White Balance (9.0)
White balance is manually controllable when shooting with the Sony HDR-HC3, via a white balance sub-menu in the P-menu structure. This menu displays five opaque button overlays which allow the user to switch between auto, outdoor, indoor, and 'one push,' the Sony setting for manual white balance. Although the buttons hampered LCD viewing, it was possible to make adjustments as needed, and the control was simple to activate.
In addition to the White Balance mode setting, there is a White Balance Shift sub-menu listed on the same page. The WB Shift menu displays a horizontal scale which alters the levels of the red and blue channels when recording. When shifting towards a lower WB level, the image will adopt a bluish tone, while shifting to the higher side of the continuum will result in a reddened image. This control is simple to use, and even beginners should find it useful when making more subtle changes to white balance.
The Sony HDR-HC3 has no manual gain control, which, while not surprising considering Sony’s appeal in the auto-mode market, is disappointing when considering the $1500 price tag and the presence of a gain control on even the lowest priced SD camcorders by Panasonic.
Other Manual Control (0.0)
There are no other manual control options available when shooting with the Sony HDR-HC3.**
Still Features* (7.0)*
The HDR-HC3 can capture stills to MemoryStick Duo and MemoryStick PRO Duo to the JPEG format. If you have the old full-size MemorySticks, sorry, they won’t fit. There are two qualities, Fine and Standard, and four sizes: 4MP (2304 x 1728), 3MP widescreen (2304 x 1296), 1.9MP (1600 x 1200), and 0.3MP (640 x 480).
The HC3 MemoryStick Duo slot
All the manual controls and automatic controls found in the video mode, such as Spot Meter, Spot Focus, sharpness, and AE shift, can be found here as well . A flash, located above the lens, can be set to Auto, Forced Flash, and Off.
Last year’s HC1 included burst mode and exposure bracketing, both of which have been dropped here. Panasonic offers more manual controls. Most Canons do, as well, and the shutter speed can be particularly useful for stills. There is no such feature on the HC3.
Still Resolution* (11.5)*
The Sony HDR-HC3’s stills were tested for resolution by shooting a standard ISO 12233 resolution chart and running those stills through Imatest imaging software. At its highest quality image, 2304 x 1728, the camcorder produced an approximate resolution of 1145772.0, an expected resolution score for a still of this size.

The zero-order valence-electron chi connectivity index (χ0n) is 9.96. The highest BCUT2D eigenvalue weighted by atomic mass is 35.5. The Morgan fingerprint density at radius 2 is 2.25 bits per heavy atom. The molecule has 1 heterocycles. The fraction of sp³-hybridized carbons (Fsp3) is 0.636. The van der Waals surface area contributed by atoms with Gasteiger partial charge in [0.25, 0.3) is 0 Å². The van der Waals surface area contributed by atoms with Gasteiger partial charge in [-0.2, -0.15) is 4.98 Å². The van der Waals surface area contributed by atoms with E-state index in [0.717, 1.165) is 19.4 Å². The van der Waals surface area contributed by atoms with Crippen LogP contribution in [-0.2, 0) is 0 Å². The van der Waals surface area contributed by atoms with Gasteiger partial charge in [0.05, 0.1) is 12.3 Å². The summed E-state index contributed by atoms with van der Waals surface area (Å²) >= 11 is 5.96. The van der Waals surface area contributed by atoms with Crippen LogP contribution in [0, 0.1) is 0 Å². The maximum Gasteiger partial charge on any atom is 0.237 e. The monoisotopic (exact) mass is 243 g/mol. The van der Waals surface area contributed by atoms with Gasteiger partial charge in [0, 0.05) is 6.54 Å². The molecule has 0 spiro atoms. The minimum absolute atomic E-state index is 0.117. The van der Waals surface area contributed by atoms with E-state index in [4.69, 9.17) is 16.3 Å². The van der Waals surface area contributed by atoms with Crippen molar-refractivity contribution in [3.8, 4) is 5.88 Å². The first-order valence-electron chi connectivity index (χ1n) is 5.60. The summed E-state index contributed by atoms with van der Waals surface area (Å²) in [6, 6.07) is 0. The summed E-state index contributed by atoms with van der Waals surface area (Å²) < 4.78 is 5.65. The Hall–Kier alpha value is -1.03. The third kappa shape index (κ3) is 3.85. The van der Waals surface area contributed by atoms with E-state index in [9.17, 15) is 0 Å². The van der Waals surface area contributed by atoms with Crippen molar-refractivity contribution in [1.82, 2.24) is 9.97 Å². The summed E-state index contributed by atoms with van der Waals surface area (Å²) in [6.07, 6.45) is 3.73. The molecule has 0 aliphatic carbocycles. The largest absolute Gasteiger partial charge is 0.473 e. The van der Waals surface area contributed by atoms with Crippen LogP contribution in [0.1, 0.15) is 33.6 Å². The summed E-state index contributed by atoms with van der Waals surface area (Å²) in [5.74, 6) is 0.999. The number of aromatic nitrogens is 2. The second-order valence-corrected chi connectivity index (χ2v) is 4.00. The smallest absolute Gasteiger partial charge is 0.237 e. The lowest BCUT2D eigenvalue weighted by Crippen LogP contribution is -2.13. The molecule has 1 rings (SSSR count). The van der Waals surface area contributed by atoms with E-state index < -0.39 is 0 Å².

Still Performance* (9.25)*
The HDR-HC3’s stills are darker overall than the video performance. Color balance is not as good, either. The picture is very sharp, naturally, compared to the video, as the 2304 x 1728 has nearly twice as much information as the 1920 x 1080 video.
The HDR-HC1, by comparison, had more red in the image, which strengthened the oranges and yellows. Greens were weaker. The Panasonic PV-GS500 was brighter overall, with strange patterns of saturation: heavy on the red and white, but almost blown out in the greens and yellows. The Canon Optura 600 had better color balance all around, and was exceptionally crisp. Finally, the DVD505 was essentially the same image as the HC3.
Though the HC3 had decent stills overall, the camcorder cannot compare to a dedicated still camera. 4MP may be sizable for a camcorder, but is merely passing for a point and shoot. Remember: still features are an add-on, not a reason to buy any camcorder**.**
Ease of Use* (7.0)*
Like most Sonys, the HC3 is a relatively simple camcorder to operate. The Easy button assigns all the image quality control to the camcorder, leaving you free to shoot, and truncates the menu to four options: recording format (SD or HD), beep on/off, clock set, and display guide, which tells you what the information displayed on the screen actually means. The HC1 did not come equipped with the Easy button.
*Sony doesn't want to insult serious HD users, so the Easy mode button is smaller than usual. *
The fact that the HC1 didn’t include an Easy button while the HC3 does is a clear indication of Sony’s target market: ease-of-use buyers. While the HC3 had external controls and a microphone jack, appealing to prosumers, the HC3 has shed these features for simplicity. In their first truly "consumer" HD camcorder, Sony was appealing to the early adopter who would easily make the jump to HD. A year later, however, more people want HD in their new camcorder purchases. Sony is taking their extensive experience in creating ease-of-use camcorders and combining that with their ability to produce high-end camcorders with gorgeous video. The HC3 is the culmination of those two strengths, and it shows.